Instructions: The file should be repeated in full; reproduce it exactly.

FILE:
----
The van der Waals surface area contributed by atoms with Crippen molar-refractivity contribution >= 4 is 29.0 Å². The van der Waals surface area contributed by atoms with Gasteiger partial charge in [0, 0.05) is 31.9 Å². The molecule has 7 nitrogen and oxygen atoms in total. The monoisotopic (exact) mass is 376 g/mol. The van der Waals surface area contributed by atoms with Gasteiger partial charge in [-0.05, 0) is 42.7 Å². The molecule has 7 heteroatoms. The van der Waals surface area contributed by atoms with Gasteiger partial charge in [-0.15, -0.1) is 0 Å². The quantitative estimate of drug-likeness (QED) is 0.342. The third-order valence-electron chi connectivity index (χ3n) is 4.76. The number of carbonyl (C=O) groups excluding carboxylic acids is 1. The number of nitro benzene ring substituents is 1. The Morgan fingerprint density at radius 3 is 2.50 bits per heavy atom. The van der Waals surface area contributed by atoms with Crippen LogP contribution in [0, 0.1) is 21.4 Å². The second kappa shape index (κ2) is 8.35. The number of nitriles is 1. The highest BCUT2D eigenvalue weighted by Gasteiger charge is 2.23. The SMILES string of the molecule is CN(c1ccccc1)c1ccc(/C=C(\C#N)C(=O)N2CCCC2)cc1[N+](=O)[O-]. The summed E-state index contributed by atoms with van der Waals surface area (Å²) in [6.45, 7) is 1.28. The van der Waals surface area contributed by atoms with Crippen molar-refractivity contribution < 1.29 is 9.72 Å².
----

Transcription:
The van der Waals surface area contributed by atoms with Crippen molar-refractivity contribution >= 4 is 29.0 Å². The van der Waals surface area contributed by atoms with Gasteiger partial charge in [0, 0.05) is 31.9 Å². The molecule has 7 nitrogen and oxygen atoms in total. The monoisotopic (exact) mass is 376 g/mol. The van der Waals surface area contributed by atoms with Gasteiger partial charge in [-0.05, 0) is 42.7 Å². The molecule has 7 heteroatoms. The van der Waals surface area contributed by atoms with Gasteiger partial charge in [-0.15, -0.1) is 0 Å². The quantitative estimate of drug-likeness (QED) is 0.342. The third-order valence-electron chi connectivity index (χ3n) is 4.76. The number of carbonyl (C=O) groups excluding carboxylic acids is 1. The number of nitro benzene ring substituents is 1. The Morgan fingerprint density at radius 3 is 2.50 bits per heavy atom. The van der Waals surface area contributed by atoms with Crippen LogP contribution in [0, 0.1) is 21.4 Å². The second kappa shape index (κ2) is 8.35. The number of nitriles is 1. The highest BCUT2D eigenvalue weighted by Gasteiger charge is 2.23. The SMILES string of the molecule is CN(c1ccccc1)c1ccc(/C=C(\C#N)C(=O)N2CCCC2)cc1[N+](=O)[O-]. The summed E-state index contributed by atoms with van der Waals surface area (Å²) in [6.45, 7) is 1.28. The van der Waals surface area contributed by atoms with Crippen molar-refractivity contribution < 1.29 is 9.72 Å².